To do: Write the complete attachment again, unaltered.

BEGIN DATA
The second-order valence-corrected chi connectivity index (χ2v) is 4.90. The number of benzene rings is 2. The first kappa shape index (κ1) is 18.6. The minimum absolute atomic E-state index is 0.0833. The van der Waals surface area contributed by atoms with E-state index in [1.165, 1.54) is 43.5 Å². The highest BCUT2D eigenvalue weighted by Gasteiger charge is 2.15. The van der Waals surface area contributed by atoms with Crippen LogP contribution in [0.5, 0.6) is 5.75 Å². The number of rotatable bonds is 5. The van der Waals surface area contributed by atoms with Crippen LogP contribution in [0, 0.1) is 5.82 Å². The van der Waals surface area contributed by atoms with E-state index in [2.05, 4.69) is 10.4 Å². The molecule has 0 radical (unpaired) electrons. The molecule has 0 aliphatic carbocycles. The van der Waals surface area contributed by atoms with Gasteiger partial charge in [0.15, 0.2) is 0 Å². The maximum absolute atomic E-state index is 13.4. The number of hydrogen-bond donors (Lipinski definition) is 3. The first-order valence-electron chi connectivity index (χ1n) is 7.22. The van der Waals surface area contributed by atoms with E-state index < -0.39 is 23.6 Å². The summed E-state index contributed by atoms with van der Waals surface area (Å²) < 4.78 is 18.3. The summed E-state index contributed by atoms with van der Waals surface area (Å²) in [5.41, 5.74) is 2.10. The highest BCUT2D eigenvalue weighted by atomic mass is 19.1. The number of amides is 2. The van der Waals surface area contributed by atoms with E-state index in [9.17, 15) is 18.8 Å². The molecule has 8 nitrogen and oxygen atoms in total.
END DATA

The second-order valence-corrected chi connectivity index (χ2v) is 4.90. The number of benzene rings is 2. The first kappa shape index (κ1) is 18.6. The minimum absolute atomic E-state index is 0.0833. The van der Waals surface area contributed by atoms with E-state index in [1.165, 1.54) is 43.5 Å². The highest BCUT2D eigenvalue weighted by Gasteiger charge is 2.15. The van der Waals surface area contributed by atoms with Crippen LogP contribution in [0.5, 0.6) is 5.75 Å². The number of rotatable bonds is 5. The van der Waals surface area contributed by atoms with Crippen LogP contribution in [0, 0.1) is 5.82 Å². The van der Waals surface area contributed by atoms with E-state index in [2.05, 4.69) is 10.4 Å². The molecule has 0 radical (unpaired) electrons. The molecule has 0 aliphatic carbocycles. The van der Waals surface area contributed by atoms with Gasteiger partial charge in [0.15, 0.2) is 0 Å². The maximum absolute atomic E-state index is 13.4. The number of hydrogen-bond donors (Lipinski definition) is 3. The first-order valence-electron chi connectivity index (χ1n) is 7.22. The van der Waals surface area contributed by atoms with E-state index < -0.39 is 23.6 Å². The summed E-state index contributed by atoms with van der Waals surface area (Å²) < 4.78 is 18.3. The summed E-state index contributed by atoms with van der Waals surface area (Å²) in [5.41, 5.74) is 2.10. The highest BCUT2D eigenvalue weighted by atomic mass is 19.1. The number of amides is 2. The van der Waals surface area contributed by atoms with E-state index in [9.17, 15) is 18.8 Å². The molecule has 8 nitrogen and oxygen atoms in total.